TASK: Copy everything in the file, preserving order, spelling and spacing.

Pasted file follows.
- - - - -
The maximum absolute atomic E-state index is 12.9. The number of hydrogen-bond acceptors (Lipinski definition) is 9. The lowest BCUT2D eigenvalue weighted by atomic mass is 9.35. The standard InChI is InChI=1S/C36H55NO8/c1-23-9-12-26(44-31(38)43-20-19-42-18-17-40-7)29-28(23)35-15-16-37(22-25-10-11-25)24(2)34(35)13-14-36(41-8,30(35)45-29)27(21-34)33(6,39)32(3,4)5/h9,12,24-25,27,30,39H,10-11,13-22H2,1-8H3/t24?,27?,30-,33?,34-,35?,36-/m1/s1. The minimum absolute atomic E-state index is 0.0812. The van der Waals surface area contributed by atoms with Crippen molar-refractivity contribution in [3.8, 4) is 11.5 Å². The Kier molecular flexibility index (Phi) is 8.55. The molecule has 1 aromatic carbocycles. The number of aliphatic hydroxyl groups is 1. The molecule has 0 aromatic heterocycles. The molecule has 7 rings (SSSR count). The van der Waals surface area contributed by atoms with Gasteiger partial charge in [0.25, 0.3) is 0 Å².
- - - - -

The maximum absolute atomic E-state index is 12.9. The number of hydrogen-bond acceptors (Lipinski definition) is 9. The lowest BCUT2D eigenvalue weighted by atomic mass is 9.35. The standard InChI is InChI=1S/C36H55NO8/c1-23-9-12-26(44-31(38)43-20-19-42-18-17-40-7)29-28(23)35-15-16-37(22-25-10-11-25)24(2)34(35)13-14-36(41-8,30(35)45-29)27(21-34)33(6,39)32(3,4)5/h9,12,24-25,27,30,39H,10-11,13-22H2,1-8H3/t24?,27?,30-,33?,34-,35?,36-/m1/s1. The minimum absolute atomic E-state index is 0.0812. The van der Waals surface area contributed by atoms with Crippen molar-refractivity contribution in [3.8, 4) is 11.5 Å². The Kier molecular flexibility index (Phi) is 8.55. The molecule has 1 aromatic carbocycles. The number of aliphatic hydroxyl groups is 1. The molecule has 0 aromatic heterocycles. The molecule has 7 rings (SSSR count). The van der Waals surface area contributed by atoms with Gasteiger partial charge in [0.25, 0.3) is 0 Å².